Help prevent costly forage waste, optimize feeding with a vertical feed mixer
Profit margins are usually tight for cattle producers. They’re even tighter if you’re not maximizing your herd’s time at the bunk with maximum nutrition and minimal feed waste. A combination of attention to your cattle feed ingredients and how you’re distributing them to your herd can make a major difference in overall feed costs, which is typically the greatest expense for most cattle producers. A vertical feed mixer may be part of the feed cost equation for your operation.
If you’re free-choice feeding, you’re wasting feed.
Unrolling a large round bale or dropping it in a ring feeder and letting cattle feed freely are a couple of the lowest-cost and lowest-labor strategies to deliver forage to cattle in a pasture, hoop building or corral setting, but they also offer the least control. Cattle can drop, trample and generally waste hay when eating in this manner. Not to mention, when an animal consumes more than it needs, it typically gains extra fat or excretes it without absorbing the nutrients — causing the value of the forage to decline. When you’re free-choice feeding, a lot of hay can go to waste, even if you are only feeding hay for part of the year.
Feeding data shows up to 9 pounds (4.1 kg) of feed is wasted per animal each day when free feeding. That cost can add up quickly, even when feeding part of the year and grazing during the spring and summer, according to Purina Nutritionist Tyler Long.
“With what we overfeed by free feeding and what’s wasted in a traditional scenario, we’re talking about an additional cost just shy of $130 per cow for the 150-day feeding period,” Long said. “If we apply that to harvested forage acres, we’re wasting about 1/5 of an acre if free feeding versus meter feeding over 150 days. Add up other waste from free feeding — like when cows pull hay out of a ring, drop it and step on it — and it equates to just under half an acre per cow from waste and overfeeding. Sure, it’s only half an acre, but if you have 100 cows standing around, you have 50 acres’ worth of production standing around idle, doing nothing.”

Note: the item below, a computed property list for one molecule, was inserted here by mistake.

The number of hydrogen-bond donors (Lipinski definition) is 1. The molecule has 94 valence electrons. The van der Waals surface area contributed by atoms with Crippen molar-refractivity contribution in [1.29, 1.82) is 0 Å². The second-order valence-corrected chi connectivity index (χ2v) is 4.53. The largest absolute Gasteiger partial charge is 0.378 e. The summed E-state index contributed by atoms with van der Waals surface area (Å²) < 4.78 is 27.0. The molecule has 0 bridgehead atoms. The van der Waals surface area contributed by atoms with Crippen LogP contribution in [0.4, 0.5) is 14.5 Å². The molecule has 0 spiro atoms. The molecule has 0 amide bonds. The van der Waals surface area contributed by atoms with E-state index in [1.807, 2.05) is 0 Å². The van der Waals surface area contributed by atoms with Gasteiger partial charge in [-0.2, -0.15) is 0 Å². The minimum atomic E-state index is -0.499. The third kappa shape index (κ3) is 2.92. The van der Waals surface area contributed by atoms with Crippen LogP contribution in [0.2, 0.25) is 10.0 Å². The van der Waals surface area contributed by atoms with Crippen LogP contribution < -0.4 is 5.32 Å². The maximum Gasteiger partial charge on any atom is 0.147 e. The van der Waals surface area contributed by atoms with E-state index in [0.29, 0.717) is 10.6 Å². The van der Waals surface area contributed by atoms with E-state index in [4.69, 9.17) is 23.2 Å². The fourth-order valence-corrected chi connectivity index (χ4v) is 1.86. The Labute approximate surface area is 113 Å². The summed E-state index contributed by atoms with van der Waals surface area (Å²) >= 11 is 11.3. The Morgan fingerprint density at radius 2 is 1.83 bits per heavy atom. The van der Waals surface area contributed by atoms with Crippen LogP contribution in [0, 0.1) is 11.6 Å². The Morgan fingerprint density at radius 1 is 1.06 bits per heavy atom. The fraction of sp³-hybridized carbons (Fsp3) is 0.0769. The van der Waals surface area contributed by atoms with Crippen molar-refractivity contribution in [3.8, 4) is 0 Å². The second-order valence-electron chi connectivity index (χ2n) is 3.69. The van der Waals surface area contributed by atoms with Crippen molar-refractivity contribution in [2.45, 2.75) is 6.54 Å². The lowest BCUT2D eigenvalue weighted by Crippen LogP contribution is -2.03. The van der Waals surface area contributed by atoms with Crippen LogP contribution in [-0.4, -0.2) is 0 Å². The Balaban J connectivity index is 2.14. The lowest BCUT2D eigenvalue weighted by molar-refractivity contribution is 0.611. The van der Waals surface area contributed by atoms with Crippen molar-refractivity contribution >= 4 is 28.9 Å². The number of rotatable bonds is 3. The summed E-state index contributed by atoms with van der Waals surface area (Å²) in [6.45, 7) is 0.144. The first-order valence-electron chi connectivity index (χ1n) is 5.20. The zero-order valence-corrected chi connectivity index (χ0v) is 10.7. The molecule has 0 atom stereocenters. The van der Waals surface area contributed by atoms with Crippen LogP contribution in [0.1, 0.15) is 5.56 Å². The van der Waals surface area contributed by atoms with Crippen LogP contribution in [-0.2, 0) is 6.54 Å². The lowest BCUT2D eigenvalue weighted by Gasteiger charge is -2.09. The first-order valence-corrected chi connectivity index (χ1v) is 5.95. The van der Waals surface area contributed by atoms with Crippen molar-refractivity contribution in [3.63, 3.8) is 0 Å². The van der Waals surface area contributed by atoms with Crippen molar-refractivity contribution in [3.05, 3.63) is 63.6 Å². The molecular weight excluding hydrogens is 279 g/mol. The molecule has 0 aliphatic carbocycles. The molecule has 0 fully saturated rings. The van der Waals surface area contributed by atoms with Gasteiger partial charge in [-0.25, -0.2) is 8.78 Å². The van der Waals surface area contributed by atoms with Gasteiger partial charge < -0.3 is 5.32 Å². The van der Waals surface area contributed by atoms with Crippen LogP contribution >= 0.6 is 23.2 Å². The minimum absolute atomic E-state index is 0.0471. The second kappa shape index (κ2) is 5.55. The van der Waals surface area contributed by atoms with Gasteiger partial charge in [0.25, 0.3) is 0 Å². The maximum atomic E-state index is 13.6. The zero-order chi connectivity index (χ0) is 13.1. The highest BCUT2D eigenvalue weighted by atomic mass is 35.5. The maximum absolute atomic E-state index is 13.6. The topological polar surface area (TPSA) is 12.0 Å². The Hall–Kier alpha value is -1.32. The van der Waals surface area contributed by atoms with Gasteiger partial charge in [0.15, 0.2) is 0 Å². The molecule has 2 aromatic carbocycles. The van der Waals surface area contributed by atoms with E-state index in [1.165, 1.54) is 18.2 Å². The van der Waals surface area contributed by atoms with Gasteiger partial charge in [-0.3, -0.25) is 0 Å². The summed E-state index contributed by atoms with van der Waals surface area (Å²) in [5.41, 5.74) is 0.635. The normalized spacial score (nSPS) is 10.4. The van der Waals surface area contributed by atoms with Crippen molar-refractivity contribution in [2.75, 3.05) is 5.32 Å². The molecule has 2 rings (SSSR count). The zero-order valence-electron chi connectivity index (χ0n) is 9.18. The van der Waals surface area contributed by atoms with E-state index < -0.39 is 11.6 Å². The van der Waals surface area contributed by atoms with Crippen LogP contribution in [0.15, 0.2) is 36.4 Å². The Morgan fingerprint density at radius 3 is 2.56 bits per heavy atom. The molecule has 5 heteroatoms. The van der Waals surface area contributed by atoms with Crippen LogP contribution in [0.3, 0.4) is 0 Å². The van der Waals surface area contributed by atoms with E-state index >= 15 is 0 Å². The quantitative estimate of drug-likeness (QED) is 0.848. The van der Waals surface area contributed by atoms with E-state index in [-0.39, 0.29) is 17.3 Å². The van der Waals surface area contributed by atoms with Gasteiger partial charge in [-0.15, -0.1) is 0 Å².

Applying those types of losses across the investment required to finance an entire operation, and the revenue erosion is crystal clear.
“If you take $5,000 per acre of land on a 30-year note at 4.5% interest, you’re paying $310 per acre for that land per year. If that acre of ground is costing you $310 per year and half of it is idle, in a 100-cow scenario, that’s around $10,000 just out the window,” Long said. “It’s not my job to poke holes in a producer’s operation, but when it comes down to these types of numbers, I sure think we need to bring some of these issues to light to show them these are pretty real numbers.”
Transitioning from free-choice feeding to an optimized total mixed ration or a complete ration with a vertical feed mixer can create quick, immediately measurable improvements. Long said making a change from lower-quality brome hay to a higher-quality forage, for example, can meet the daily protein and energy needs of a 1,500-pound lactating cow while feeding 8 pounds (3.6 kg) fewer per day. From a cost perspective, the savings adds up; a total mixed ration comprising ground dry hay, silage and rye, for example, costs around $0.13 per day per head less than a straight ground hay ration, Long said. While that savings alone adds up, this type of optimized ration in a controlled-feeding system helps keep animal weight and body composition where it needs to be on a cost-efficient basis and with minimal waste.
Adding a scale to a vertical feed mixer precisely meters out the right ingredient quantities to feed an optimal total mix ration. Vermeer mixers come with a standard 4-point scale system to help increase accuracy compared to 3-point scales. This allows producers to be more precise when tracking different ingredients in the ration or when feeding one load between multiple pens.
Start taking control of your feeding strategies.